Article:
Posted on: January 9, 2011 5:44 pm
Posted by Josh Katzowitz
Ray Sherman has had an up and down 2011 so far.
The Cowboys WR coach interviewed for Dallas’ open head coaching spot - which wasn’t really open at all, because it was going to be Jason Garrett’s gig all along – and apparently, he was impressive. And just because he was, for all intents and purposes, a Rooney Rule candidate, he probably was hoping he would have a chance to win Garrett’s old gig as the Cowboys offensive coordinator.
Apparently, that’s not going to happen. And oh yeah, he’s not going to have a job with the Cowboys either.
That’s according to ESPN Dallas’ Calvin Watkins who writes Sherman is Garrett’s first coaching casualty.
Although Sherman was well-respected by coaches and players, this sorta sounds like a case where Garrett wants to bring in his own coaches as opposed to working with the ones hired by Wade Phillips.
Plus, Sherman was known as the buffer between players like Terrell Owens and Garrett. So, when Owens wanted to bitch about Garrett’s offense, he’d complain to Sherman, who then would try to calm down the volatile receiver. Watkins also writes, “Sherman also created 'Keepin' it Real' Thursdays where the wide receivers could vent about what was troubling them.”
Maybe that bond with the players was seen by Garrett as a weakness or as non-authoritarian or something that would undermine his position as head coach.
But considering Sherman had strong relationships with current Cowboys WR Dez Bryant and Miles Austin, this move might not sit so well with some of Dallas’ best offensive players.
Sherman, meanwhile, talked to Josina Anderson of Fox 31 Sports in Denver. Here’s the statement he gave her.
"My contract with the Dallas Cowboys is expiring at the end of the season. I appreciate the opportunity that the Cowboys have given me. I was able to coach a great group of receivers who now have a tremendous foundation, giving them the ability to continue to excel for years to come in the NFL."
For more NFL news, rumors and analysis, follow @cbssportsnfl on Twitter and subscribe to our RSS Feed .
Posted on: December 8, 2010 4:20 pm
Posted by Will Brinson
The Cowboys officially ended Dez Bryant's season on Wednesday, placing the rising star on injured reserve, and picked up Keith Cummings off of the Jets practice squad, the team announced.
It was believed that Bryant's season would be over following he broke his ankle Sunday while returning a kick in the fourth quarter of the Cowboys win over the Colts.
"That sets us back," Cowboys owner Jerry Jones said at the time. "That sets us back. I really feel bad for him, but it really sets us back."
Bryant struggled to stay healthy during his rookie season, but when he was on the field, he produced, developing a rapport with Jon Kitna and scoring six touchdowns to go along with 45 receptions and 561 receiving yards in 12 games (two started).
He also returned 12 kickoffs for 293 yards (24.4 per) and 15 punts for 215 yards (14.3 per) and two touchdowns.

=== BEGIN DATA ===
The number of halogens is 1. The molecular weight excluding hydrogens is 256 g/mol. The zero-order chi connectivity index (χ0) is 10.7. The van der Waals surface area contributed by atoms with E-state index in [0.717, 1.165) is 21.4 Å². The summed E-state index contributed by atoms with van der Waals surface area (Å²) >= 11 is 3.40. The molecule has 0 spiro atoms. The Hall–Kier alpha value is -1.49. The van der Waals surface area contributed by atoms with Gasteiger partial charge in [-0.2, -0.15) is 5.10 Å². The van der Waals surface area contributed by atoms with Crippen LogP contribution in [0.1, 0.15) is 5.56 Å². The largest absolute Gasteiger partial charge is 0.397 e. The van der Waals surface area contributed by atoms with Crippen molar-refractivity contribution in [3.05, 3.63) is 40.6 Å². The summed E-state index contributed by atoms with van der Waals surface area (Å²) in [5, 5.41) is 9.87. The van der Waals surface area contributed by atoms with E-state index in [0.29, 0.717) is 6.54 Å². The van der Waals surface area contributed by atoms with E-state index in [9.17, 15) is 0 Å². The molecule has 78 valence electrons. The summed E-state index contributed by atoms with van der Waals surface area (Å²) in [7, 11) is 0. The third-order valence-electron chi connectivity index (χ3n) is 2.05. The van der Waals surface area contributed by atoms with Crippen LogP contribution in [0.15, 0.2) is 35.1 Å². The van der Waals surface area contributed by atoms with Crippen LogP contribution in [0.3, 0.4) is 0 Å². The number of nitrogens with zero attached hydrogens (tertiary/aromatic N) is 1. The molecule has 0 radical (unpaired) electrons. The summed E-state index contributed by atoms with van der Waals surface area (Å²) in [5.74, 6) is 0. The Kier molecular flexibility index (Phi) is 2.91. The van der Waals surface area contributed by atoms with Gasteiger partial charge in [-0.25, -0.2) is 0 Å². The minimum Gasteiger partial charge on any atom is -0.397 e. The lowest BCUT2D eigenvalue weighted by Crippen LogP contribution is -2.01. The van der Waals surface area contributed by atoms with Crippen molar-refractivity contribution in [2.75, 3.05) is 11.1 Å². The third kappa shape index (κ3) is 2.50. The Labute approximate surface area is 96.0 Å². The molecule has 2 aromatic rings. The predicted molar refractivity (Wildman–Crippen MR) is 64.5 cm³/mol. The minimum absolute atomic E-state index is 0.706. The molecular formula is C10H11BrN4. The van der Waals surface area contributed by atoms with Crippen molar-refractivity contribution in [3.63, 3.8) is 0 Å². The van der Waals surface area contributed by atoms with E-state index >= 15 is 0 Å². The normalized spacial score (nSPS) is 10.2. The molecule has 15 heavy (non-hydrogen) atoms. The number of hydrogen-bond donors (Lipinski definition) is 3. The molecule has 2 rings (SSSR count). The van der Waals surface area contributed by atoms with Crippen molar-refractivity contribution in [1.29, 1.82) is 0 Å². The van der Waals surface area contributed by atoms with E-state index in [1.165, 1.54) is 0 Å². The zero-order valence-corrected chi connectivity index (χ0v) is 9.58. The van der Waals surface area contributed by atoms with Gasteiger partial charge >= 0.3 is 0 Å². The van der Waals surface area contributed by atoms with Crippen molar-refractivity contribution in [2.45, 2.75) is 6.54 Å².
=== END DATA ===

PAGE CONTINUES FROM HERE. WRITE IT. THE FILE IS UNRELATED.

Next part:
For more NFL news, rumors and analysis, follow @cbssportsnfl on Twitter and subscribe to our RSS Feed.
Posted on: December 5, 2010 7:34 pm
Edited on: December 5, 2010 11:44 pm
Posted by Josh Katzowitz
Although the Cowboys, under interim coach Jason Garrett (and for that matter, QB Jon Kitna), continue to impress, beating the Colts on the road 38-35 in overtime today, they suffered a big loss when rookie WR Dez Bryant broke his ankle.
This injury, which occurred on a kick return in the fourth quarter, obviously will mark the end of his rookie season.
He finishes his freshman season with 44 catches, 547 yards and a team-leading six touchdowns. He also averaged 14.3 yards per punt with two returns for scores.
Not bad for a guy who refuses to carry other people’s shoulder pads.
UPDATE (11:42 p.m.): According to Todd Archer of ESPN Dallas, Bryant will undergo ankle surgery Monday morning.
"That sets us back," Cowboys owner Jerry Jones told Archer. "That sets us back. I really feel bad for him, but it really sets us back."
For more NFL news, rumors and analysis, follow @cbssportsnfl on Twitter and subscribe to our RSS Feed .
Posted on: December 2, 2010 3:30 pm
Edited on: December 2, 2010 3:31 pm
Darin Gantt of the Charlotte Observer counts down prospective candidates for Andrew Luck's services (read: does he like Charlotte enough to leave Stanford?)
The Giants got some good news about injured wideouts Hakeem Nicks and Steve Smith. Neither will play against the Redskins this week, but both are very hopeful for Week 14 against the Vikings.
Posted on: November 22, 2010 6:24 pm
Justin Tuck had three sacks and was phenomenal in containment outside and against the run.
Donald Brown had 68 yards on 17 carries, but 36 of those yards came on one good run. Brown was his usual ineffective self for most of the night.
Ryan Fitzpatrick: 21/34, 316 yards, four touchdowns and two interceptions.
For the second week in a row, the Bills won and Lee Evans caught just two passes. (Not trying to suggest there’s a correlation between the two.) Steve Johnson has become Buffalo’s No. 1 wideout. He had eight catches for 137 yards and three scores against the Bengals.
Jahvid Best, who is battling a bad foot, had just two yards on three carries. Or maybe it was three yards on two carries. Anyway, he was a non-factor.
Dez Bryant averaged minus-two yards per catch on all of his non-touchdown receptions Sunday.
Before leaving with a re-aggravated groin injury, Clinton Portis looked fresh on five carries (32 yards).
It came predominantly in garbage time, but Derek Anderson was 25/46 for 295 yards and a touchdown. And Matt Cassel, who raised the bar for garbage time excellence last week, was a sturdy 15/24 for 193 yards and two touchdowns.
Sidney Rice’s debut: three catches, 56 yards.
Clay Matthews added another sack to his records (league-high 11.5 on the season). He also had two tackles for a loss and two hits on the quarterback.